| Danial Norjidi |
NUCLEAR technology can offer Brunei and other countries a number of benefits when used safely, particularly in agriculture for accelerated crop development as well as in medicine for cancer diagnosis and treatment.
Yukiya Amano, Director-General of the International Atomic Energy Agency (IAEA), said this during an interview yesterday in between visits to various government agencies.
Asked for his thoughts on the viability of nuclear power for a country like Brunei, he said countries must decide for themselves whether or not to use it. “It is up to Brunei or Singapore to decide whether or not to use nuclear power. It is a separate decision with which we do not interfere.
“Our role is that if a country does decide to use nuclear power we help them so that they can use it safely, securely and sustainably,” he continued. “Safety is very important, and following the Fukushima Daiichi accident, everyone agrees that safety must come first. The IAEA has a very strong function to support and help countries enhance their safety. Ultimately, the decision is down to the countries themselves.”
There are a number of reasons for countries to go for nuclear power, said Amano. “One is climate change. Nuclear power does not emit climate change gases. It is like hydro power and windmills.
“Another reason is that many countries are developing very rapidly, and they need more energy,” he explained. “As a country becomes more developed, the portion of electricity increases. This is the trend. So countries like China, South Korea and India, which are making very impressive economic developments, need more electricity.”
The IAEA is based in Austria, and works for the safe, secure and peaceful use of nuclear science and technology. Widely known as the world’s “Atoms for Peace” organisation within the United Nations, the IAEA was set up in 1957 as the world’s centre for cooperation in the nuclear field.
“When properly used, nuclear technology is very useful for the welfare of the ordinary people,” he said. “Nuclear technology means better healthcare, a cleaner environment, better food security and better water management. All of these are related to development and human welfare.”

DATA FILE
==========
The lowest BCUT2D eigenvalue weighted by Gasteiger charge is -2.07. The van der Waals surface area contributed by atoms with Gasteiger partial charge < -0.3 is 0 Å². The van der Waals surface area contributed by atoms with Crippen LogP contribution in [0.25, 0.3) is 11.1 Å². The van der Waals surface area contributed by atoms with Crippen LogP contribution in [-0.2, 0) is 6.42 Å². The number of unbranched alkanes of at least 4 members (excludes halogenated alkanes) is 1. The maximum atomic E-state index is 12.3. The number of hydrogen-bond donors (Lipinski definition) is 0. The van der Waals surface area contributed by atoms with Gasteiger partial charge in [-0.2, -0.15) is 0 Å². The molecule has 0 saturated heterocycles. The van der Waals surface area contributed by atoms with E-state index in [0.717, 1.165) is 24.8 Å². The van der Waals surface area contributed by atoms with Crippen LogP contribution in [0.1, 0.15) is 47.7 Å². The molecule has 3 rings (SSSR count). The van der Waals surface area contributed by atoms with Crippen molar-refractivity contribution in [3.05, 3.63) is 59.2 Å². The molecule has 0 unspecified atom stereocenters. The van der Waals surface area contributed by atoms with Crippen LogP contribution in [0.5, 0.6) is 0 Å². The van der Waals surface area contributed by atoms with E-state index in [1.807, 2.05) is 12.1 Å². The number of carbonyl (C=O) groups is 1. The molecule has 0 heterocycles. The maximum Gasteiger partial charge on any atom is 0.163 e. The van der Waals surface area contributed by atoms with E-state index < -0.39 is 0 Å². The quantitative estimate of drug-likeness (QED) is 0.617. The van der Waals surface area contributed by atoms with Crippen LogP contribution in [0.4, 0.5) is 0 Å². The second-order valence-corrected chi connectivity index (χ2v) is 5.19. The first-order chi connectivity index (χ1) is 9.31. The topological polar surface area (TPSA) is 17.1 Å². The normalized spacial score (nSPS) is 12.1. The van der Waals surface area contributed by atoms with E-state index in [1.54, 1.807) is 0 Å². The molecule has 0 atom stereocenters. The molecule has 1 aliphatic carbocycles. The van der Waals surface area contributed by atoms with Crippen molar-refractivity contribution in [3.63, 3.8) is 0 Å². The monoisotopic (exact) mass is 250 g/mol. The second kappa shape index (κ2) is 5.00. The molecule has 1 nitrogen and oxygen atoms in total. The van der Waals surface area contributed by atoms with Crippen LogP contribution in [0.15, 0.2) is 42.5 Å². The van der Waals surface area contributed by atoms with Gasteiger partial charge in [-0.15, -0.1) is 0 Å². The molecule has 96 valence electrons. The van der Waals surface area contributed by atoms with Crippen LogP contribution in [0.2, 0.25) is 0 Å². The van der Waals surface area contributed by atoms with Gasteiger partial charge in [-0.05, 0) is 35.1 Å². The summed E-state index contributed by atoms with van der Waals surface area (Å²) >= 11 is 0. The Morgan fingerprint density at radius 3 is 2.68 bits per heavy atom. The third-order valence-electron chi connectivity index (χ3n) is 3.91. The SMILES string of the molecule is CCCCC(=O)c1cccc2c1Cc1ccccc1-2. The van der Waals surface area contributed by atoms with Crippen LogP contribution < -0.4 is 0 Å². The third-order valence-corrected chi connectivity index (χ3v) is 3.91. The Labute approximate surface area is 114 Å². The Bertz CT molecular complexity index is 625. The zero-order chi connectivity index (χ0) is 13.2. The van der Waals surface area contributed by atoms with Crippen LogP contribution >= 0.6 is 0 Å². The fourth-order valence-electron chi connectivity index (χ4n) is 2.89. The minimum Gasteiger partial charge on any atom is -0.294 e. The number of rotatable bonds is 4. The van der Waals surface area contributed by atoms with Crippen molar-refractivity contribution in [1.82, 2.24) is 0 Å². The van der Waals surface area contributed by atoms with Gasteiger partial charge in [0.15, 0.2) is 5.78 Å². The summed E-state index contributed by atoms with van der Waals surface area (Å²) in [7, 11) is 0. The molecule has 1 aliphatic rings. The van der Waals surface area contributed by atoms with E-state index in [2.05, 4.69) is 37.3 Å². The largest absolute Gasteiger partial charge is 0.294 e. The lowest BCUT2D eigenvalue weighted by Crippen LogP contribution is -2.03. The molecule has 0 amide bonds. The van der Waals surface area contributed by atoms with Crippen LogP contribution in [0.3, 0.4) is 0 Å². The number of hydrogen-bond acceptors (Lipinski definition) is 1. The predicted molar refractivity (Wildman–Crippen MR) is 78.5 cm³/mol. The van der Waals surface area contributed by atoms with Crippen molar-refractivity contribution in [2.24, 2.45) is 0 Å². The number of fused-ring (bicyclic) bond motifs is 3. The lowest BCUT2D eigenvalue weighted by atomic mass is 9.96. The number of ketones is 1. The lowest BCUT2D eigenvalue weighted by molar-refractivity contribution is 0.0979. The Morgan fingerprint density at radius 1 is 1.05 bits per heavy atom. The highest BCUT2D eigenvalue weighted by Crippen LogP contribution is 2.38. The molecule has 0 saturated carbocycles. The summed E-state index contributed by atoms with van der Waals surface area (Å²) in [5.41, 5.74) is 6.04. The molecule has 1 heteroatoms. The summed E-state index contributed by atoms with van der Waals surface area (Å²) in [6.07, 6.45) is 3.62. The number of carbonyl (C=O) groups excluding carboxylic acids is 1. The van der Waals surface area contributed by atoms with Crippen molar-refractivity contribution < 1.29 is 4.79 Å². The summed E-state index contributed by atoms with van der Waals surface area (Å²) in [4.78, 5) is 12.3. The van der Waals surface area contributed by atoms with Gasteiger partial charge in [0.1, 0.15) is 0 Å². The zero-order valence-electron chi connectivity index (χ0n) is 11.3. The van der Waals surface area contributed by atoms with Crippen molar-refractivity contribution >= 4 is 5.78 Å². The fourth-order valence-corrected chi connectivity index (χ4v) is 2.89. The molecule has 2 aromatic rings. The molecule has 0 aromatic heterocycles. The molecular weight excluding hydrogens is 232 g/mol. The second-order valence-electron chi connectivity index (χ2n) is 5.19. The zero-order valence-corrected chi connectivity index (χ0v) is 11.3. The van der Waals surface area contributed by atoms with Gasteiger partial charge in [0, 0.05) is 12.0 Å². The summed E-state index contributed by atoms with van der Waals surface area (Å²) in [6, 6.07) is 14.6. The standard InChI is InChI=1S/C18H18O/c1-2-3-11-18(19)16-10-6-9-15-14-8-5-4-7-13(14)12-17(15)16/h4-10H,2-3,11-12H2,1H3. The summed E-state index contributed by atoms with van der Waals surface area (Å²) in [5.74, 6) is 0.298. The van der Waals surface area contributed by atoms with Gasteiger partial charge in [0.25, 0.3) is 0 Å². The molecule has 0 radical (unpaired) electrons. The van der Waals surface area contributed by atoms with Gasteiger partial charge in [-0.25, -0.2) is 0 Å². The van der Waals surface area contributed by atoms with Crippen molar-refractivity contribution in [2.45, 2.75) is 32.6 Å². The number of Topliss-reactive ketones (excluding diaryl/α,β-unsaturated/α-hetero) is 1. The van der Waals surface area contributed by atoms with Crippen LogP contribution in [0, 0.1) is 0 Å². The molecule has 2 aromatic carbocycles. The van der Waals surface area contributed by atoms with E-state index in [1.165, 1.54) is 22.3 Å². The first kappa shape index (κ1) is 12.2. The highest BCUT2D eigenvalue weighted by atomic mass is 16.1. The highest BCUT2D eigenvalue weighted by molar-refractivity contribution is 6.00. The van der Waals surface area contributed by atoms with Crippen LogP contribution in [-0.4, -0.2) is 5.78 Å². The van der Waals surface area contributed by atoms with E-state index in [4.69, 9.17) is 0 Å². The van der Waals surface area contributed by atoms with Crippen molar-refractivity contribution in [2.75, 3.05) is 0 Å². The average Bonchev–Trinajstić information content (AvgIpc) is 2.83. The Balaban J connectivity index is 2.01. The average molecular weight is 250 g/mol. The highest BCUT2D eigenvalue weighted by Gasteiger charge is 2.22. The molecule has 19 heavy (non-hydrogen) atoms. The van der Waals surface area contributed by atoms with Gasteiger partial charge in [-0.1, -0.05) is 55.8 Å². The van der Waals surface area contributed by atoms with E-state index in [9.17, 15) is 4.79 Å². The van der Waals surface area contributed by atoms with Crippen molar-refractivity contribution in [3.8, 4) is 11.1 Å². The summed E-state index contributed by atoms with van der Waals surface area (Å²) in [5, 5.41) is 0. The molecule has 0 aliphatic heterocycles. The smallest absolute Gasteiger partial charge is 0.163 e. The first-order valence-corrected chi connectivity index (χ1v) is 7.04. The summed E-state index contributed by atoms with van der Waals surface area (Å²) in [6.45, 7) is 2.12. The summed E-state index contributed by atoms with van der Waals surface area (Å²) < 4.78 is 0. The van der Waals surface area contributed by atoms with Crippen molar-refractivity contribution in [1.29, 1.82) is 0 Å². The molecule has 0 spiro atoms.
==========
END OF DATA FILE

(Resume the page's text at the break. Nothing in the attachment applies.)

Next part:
Amano yesterday visited a number of government agencies and institutions, including the Brunei Cancer Centre and Brunei Agricultural Research Centre.
Touching on the subject of agriculture, he said, “Everyone needs food and rice is one of the main crops grown here. By using nuclear techniques, we can develop a new variety of rice.
“It is not genetic engineering. In the natural environment, plants mutate. By using nuclear techniques we can accelerate it and with this acceleration, we can find useful garden varieties more quickly,” he continued. “Some rice plants give more crops. Some withstand drought or high humidity. Every country has to deal with climate change, so we need to develop new varieties that can better withstand severe climates.”
On whether his organisation will be partnering with Bruneian agencies on this, he said, “This is a future possibility, and we are ready to work with your authority to develop the technology.”
He also commended the Brunei Cancer Centre, saying: “It’s very nice, but it’s necessary to work with the international community, especially us, so we have discussed how we can cooperate with each other in a concrete manner.
“We have invited a mission to Vienna. We will discuss it and we can send a mission to your country to review the programme.”
Cancer, he said, is an area where nuclear technology can play a very important role.
“By using nuclear imaging technology, you can see inside the body, and you can see if there is cancer in the brain, in the lung, and so on. This is called nuclear medicine for diagnosis. By using nuclear technology we can much better diagnose cancer.
“Next is therapy. You can do chemotherapy, but radiotherapy is also a very important part where you are applying radiation very precisely to a tumour to kill it,” he said. “It depends on the type of cancer and type of development. Specialists need to examine very carefully which therapy is the best.
“Nuclear technology is very useful, very effective, but must be used safely. We can help on both sides, on how to use the technology and how to ensure safety. It will be your own responsibility, but international organisations can help you.”